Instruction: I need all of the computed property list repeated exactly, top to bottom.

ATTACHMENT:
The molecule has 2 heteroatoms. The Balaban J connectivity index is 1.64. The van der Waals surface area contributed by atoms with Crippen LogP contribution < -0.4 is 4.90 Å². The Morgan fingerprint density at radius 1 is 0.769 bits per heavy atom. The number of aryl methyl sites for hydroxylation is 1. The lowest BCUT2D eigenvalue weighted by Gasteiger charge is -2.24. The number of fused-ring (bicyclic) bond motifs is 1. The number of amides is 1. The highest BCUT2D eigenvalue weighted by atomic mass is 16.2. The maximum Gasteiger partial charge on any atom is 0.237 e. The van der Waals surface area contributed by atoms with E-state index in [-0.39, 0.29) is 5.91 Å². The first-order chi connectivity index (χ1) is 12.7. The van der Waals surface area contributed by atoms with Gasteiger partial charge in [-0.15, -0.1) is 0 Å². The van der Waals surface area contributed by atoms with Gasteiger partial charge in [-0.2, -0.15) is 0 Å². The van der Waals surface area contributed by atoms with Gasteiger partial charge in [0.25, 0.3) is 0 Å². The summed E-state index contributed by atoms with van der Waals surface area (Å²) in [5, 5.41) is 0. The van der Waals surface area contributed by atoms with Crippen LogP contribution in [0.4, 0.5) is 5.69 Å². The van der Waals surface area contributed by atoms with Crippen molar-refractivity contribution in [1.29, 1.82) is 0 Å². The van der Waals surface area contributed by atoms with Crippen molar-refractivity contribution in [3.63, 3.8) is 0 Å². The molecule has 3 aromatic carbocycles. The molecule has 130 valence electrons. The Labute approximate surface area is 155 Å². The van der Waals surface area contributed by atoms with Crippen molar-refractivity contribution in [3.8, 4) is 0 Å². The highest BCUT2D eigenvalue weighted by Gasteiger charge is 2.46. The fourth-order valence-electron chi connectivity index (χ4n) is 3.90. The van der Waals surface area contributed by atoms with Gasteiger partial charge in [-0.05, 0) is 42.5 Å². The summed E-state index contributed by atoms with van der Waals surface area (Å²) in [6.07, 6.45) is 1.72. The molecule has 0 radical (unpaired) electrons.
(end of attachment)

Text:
The molecule has 2 heteroatoms. The Balaban J connectivity index is 1.64. The van der Waals surface area contributed by atoms with Crippen LogP contribution < -0.4 is 4.90 Å². The Morgan fingerprint density at radius 1 is 0.769 bits per heavy atom. The number of aryl methyl sites for hydroxylation is 1. The lowest BCUT2D eigenvalue weighted by Gasteiger charge is -2.24. The number of fused-ring (bicyclic) bond motifs is 1. The number of amides is 1. The highest BCUT2D eigenvalue weighted by atomic mass is 16.2. The maximum Gasteiger partial charge on any atom is 0.237 e. The van der Waals surface area contributed by atoms with E-state index in [-0.39, 0.29) is 5.91 Å². The first-order chi connectivity index (χ1) is 12.7. The van der Waals surface area contributed by atoms with Gasteiger partial charge in [-0.15, -0.1) is 0 Å². The van der Waals surface area contributed by atoms with Gasteiger partial charge in [-0.2, -0.15) is 0 Å². The van der Waals surface area contributed by atoms with Gasteiger partial charge in [0.25, 0.3) is 0 Å². The summed E-state index contributed by atoms with van der Waals surface area (Å²) in [5, 5.41) is 0. The van der Waals surface area contributed by atoms with Crippen LogP contribution in [0.4, 0.5) is 5.69 Å². The van der Waals surface area contributed by atoms with Crippen molar-refractivity contribution in [1.29, 1.82) is 0 Å². The van der Waals surface area contributed by atoms with Crippen molar-refractivity contribution in [3.63, 3.8) is 0 Å². The molecule has 3 aromatic carbocycles. The molecule has 130 valence electrons. The Labute approximate surface area is 155 Å². The van der Waals surface area contributed by atoms with Crippen molar-refractivity contribution in [3.8, 4) is 0 Å². The highest BCUT2D eigenvalue weighted by Gasteiger charge is 2.46. The fourth-order valence-electron chi connectivity index (χ4n) is 3.90. The van der Waals surface area contributed by atoms with Gasteiger partial charge in [-0.05, 0) is 42.5 Å². The summed E-state index contributed by atoms with van der Waals surface area (Å²) in [6.07, 6.45) is 1.72. The molecule has 0 radical (unpaired) electrons.